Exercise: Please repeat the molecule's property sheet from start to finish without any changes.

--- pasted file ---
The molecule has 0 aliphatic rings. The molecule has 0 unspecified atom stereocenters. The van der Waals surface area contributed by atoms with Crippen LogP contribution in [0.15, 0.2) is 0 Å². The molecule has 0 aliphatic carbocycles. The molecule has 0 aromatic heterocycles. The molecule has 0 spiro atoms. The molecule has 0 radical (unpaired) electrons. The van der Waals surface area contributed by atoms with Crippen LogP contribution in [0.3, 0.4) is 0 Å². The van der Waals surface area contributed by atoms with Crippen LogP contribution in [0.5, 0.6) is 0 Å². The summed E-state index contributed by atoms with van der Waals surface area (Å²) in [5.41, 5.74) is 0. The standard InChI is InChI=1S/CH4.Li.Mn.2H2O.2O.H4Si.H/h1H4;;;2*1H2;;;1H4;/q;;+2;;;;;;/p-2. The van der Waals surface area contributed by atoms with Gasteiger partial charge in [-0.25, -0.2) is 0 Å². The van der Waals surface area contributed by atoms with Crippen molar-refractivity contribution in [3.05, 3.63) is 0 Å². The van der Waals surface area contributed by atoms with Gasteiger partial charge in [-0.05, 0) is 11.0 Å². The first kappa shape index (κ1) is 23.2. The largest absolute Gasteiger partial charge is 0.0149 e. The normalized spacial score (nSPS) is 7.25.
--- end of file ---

The molecule has 0 aliphatic rings. The molecule has 0 unspecified atom stereocenters. The van der Waals surface area contributed by atoms with Crippen LogP contribution in [0.15, 0.2) is 0 Å². The molecule has 0 aliphatic carbocycles. The molecule has 0 aromatic heterocycles. The molecule has 0 spiro atoms. The molecule has 0 radical (unpaired) electrons. The van der Waals surface area contributed by atoms with Crippen LogP contribution in [0.3, 0.4) is 0 Å². The van der Waals surface area contributed by atoms with Crippen LogP contribution in [0.5, 0.6) is 0 Å². The summed E-state index contributed by atoms with van der Waals surface area (Å²) in [5.41, 5.74) is 0. The standard InChI is InChI=1S/CH4.Li.Mn.2H2O.2O.H4Si.H/h1H4;;;2*1H2;;;1H4;/q;;+2;;;;;;/p-2. The van der Waals surface area contributed by atoms with Gasteiger partial charge in [-0.25, -0.2) is 0 Å². The van der Waals surface area contributed by atoms with Crippen molar-refractivity contribution in [3.05, 3.63) is 0 Å². The van der Waals surface area contributed by atoms with Gasteiger partial charge in [-0.05, 0) is 11.0 Å². The first kappa shape index (κ1) is 23.2. The largest absolute Gasteiger partial charge is 0.0149 e. The normalized spacial score (nSPS) is 7.25.